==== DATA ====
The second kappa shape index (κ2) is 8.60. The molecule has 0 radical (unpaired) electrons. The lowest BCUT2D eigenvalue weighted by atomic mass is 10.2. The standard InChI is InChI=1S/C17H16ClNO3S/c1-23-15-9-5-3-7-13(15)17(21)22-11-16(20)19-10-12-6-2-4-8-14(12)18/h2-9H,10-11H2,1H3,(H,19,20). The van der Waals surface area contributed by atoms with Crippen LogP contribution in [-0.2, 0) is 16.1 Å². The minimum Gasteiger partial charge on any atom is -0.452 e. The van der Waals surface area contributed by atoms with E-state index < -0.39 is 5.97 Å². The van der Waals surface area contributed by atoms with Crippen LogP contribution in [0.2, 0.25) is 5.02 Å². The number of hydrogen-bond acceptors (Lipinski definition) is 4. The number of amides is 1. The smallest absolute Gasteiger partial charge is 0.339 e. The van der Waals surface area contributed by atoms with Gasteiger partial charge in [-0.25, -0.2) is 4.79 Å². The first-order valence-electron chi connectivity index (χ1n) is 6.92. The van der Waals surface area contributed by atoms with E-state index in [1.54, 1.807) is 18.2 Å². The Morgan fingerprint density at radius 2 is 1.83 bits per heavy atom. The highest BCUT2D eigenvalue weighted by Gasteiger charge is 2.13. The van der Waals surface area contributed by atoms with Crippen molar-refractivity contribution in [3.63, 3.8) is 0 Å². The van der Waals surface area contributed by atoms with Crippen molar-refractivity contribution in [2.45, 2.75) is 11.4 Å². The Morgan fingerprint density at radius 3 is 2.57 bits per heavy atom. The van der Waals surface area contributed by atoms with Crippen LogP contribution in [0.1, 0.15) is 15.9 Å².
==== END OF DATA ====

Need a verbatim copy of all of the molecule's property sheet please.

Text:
The second kappa shape index (κ2) is 8.60. The molecule has 0 radical (unpaired) electrons. The lowest BCUT2D eigenvalue weighted by atomic mass is 10.2. The standard InChI is InChI=1S/C17H16ClNO3S/c1-23-15-9-5-3-7-13(15)17(21)22-11-16(20)19-10-12-6-2-4-8-14(12)18/h2-9H,10-11H2,1H3,(H,19,20). The van der Waals surface area contributed by atoms with Crippen LogP contribution in [-0.2, 0) is 16.1 Å². The minimum Gasteiger partial charge on any atom is -0.452 e. The van der Waals surface area contributed by atoms with E-state index < -0.39 is 5.97 Å². The van der Waals surface area contributed by atoms with Crippen LogP contribution in [0.2, 0.25) is 5.02 Å². The number of hydrogen-bond acceptors (Lipinski definition) is 4. The number of amides is 1. The smallest absolute Gasteiger partial charge is 0.339 e. The van der Waals surface area contributed by atoms with Gasteiger partial charge in [-0.25, -0.2) is 4.79 Å². The first-order valence-electron chi connectivity index (χ1n) is 6.92. The van der Waals surface area contributed by atoms with E-state index in [1.54, 1.807) is 18.2 Å². The Morgan fingerprint density at radius 2 is 1.83 bits per heavy atom. The highest BCUT2D eigenvalue weighted by Gasteiger charge is 2.13. The van der Waals surface area contributed by atoms with Crippen molar-refractivity contribution in [3.63, 3.8) is 0 Å². The van der Waals surface area contributed by atoms with Crippen molar-refractivity contribution in [2.45, 2.75) is 11.4 Å². The Morgan fingerprint density at radius 3 is 2.57 bits per heavy atom. The van der Waals surface area contributed by atoms with Crippen LogP contribution in [0.1, 0.15) is 15.9 Å².